Anaesthetist in Salalah

This paper written by GeoffreySharwood-Smith is interesting for several reasons.

Two stand out.

  • The FST by this time had become much better equipped. The quartermasters department at Ludgershall had clearly provided a scale of equipment which enabled the anaesthetist to undertake far more sophisticated interventions than in the past.
  • The level¬† of training of the anaesthetist was of a higher order than that in the spring of 1972. There are a number of reason for this possibly related to where the anesthetists were sourced from.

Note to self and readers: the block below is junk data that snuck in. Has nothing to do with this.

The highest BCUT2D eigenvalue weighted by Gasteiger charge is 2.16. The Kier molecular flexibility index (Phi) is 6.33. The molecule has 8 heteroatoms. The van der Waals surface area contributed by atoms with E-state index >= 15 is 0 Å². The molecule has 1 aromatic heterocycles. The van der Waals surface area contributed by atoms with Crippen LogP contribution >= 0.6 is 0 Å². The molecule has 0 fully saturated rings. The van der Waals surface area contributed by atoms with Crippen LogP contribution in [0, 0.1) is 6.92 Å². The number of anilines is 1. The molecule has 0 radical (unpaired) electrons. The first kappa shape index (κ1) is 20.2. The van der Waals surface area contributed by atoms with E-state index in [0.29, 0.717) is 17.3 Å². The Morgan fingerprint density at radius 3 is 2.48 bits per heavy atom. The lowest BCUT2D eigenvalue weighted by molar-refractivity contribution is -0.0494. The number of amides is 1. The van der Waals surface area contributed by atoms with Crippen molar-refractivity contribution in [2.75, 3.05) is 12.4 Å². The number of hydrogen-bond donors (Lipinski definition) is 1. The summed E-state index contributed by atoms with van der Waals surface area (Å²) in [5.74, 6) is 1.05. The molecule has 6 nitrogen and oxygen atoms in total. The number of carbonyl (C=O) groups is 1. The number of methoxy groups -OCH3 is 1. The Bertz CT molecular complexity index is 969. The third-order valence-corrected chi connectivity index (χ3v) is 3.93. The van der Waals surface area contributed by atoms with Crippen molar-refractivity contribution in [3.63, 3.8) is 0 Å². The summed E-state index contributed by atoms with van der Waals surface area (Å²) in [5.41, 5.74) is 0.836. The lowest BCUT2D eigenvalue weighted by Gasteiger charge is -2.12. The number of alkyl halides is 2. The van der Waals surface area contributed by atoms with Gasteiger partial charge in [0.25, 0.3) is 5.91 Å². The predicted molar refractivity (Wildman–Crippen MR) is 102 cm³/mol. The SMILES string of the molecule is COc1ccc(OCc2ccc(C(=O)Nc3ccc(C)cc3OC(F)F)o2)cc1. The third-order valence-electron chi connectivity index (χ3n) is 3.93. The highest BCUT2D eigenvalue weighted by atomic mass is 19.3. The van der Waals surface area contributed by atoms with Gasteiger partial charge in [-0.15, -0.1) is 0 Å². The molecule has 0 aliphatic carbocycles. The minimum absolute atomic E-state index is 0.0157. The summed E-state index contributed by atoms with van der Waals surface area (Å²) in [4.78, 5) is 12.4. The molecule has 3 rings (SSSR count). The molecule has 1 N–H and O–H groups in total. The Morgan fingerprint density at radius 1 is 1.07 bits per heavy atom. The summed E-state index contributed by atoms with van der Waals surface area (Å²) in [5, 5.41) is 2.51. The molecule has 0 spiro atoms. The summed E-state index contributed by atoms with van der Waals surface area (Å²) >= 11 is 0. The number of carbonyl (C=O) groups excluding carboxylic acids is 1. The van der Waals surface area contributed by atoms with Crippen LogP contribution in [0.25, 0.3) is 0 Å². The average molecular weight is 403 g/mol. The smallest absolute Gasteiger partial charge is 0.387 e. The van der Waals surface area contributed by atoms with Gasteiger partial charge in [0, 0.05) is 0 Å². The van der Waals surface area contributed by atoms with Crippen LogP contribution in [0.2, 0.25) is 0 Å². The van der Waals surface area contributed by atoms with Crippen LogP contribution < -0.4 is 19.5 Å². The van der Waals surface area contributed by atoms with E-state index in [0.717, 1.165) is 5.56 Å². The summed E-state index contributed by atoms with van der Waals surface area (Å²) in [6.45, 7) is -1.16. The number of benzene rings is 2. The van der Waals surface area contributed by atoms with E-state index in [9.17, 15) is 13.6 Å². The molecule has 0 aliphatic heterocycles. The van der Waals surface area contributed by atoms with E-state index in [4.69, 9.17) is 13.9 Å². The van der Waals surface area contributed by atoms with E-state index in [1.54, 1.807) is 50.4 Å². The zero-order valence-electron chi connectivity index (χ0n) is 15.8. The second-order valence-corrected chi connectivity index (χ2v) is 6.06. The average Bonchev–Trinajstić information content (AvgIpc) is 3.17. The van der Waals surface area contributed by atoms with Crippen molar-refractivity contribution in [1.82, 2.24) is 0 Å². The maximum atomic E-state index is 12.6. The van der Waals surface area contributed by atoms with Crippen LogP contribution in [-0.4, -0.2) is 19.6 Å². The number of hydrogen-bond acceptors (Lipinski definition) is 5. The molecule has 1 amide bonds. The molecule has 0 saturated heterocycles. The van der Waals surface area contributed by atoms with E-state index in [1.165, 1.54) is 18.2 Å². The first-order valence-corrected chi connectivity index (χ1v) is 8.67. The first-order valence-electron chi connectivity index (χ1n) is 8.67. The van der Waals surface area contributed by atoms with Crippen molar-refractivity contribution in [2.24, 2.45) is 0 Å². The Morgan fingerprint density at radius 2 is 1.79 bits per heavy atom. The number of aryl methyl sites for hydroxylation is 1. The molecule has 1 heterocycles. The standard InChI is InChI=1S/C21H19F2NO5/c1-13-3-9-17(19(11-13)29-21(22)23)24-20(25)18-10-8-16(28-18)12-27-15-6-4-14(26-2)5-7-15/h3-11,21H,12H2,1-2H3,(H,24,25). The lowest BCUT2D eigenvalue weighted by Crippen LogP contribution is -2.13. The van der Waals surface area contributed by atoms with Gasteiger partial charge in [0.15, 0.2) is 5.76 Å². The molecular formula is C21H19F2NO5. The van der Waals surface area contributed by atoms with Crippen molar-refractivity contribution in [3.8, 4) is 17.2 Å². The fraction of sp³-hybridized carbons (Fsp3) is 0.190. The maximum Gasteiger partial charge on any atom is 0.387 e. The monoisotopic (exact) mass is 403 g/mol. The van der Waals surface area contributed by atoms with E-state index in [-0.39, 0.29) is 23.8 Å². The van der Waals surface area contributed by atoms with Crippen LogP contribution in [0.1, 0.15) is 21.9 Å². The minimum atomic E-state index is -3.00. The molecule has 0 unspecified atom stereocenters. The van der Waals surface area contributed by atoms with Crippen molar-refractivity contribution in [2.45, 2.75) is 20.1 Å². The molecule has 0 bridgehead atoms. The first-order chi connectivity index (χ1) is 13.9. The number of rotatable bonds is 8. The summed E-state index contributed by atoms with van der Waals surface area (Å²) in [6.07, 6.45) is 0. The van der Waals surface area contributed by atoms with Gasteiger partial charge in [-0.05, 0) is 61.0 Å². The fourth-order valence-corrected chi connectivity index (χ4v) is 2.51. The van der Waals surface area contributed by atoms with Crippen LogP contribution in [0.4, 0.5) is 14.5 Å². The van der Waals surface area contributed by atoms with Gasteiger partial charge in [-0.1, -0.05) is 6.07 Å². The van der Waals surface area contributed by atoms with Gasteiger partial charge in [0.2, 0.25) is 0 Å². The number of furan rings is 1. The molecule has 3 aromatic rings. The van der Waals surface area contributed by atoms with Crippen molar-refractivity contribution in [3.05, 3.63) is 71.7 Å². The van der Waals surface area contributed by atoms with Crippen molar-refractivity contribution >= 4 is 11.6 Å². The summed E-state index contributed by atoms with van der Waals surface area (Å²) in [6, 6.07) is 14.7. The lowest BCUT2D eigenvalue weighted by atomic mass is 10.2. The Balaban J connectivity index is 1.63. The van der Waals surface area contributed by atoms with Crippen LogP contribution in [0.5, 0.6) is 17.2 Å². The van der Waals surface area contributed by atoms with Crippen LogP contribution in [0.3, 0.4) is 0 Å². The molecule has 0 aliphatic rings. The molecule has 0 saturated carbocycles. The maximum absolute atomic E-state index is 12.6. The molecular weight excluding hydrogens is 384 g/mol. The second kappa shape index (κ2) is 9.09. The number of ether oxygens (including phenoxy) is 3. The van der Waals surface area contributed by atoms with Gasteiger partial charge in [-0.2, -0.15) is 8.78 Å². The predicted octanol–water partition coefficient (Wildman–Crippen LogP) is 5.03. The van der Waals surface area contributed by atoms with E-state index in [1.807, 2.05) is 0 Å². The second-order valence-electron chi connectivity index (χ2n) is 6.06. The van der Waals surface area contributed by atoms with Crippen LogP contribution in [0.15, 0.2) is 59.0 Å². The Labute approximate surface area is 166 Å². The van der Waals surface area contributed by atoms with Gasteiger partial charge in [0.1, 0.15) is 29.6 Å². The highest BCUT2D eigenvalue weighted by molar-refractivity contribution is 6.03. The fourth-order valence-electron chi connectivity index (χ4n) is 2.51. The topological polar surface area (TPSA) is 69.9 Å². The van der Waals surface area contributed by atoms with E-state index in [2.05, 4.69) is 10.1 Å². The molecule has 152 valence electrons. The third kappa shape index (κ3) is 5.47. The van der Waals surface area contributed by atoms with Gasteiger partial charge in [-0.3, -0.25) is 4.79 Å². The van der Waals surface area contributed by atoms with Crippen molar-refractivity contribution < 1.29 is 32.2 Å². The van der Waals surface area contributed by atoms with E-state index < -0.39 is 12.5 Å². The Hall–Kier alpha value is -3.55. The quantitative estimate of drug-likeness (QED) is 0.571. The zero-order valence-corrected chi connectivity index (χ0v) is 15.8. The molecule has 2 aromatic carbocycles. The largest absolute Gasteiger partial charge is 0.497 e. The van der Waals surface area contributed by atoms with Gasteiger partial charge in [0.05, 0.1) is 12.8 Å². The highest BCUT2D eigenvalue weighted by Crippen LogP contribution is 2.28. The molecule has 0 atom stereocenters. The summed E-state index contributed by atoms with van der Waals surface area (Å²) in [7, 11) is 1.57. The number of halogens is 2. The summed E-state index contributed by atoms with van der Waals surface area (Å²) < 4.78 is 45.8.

One might compare the training available to an anaesthetist in BMH Rinteln on the North German Plain or any other remote RAMC hospital for that matter with that in RAF Ely close up to Addenbrookes or even the London hospitals. Cynically one might suggest that the RAMC trained SSC anaesthetists to a level where they were useful knowing that investment would be lost to the services when their contract ended after five years; no point in giving them time off to train to consultant level unless there was a guarantee that they would remain in the army. However those who did have the opportunity for postgraduate training brought those benefits to Salalah.


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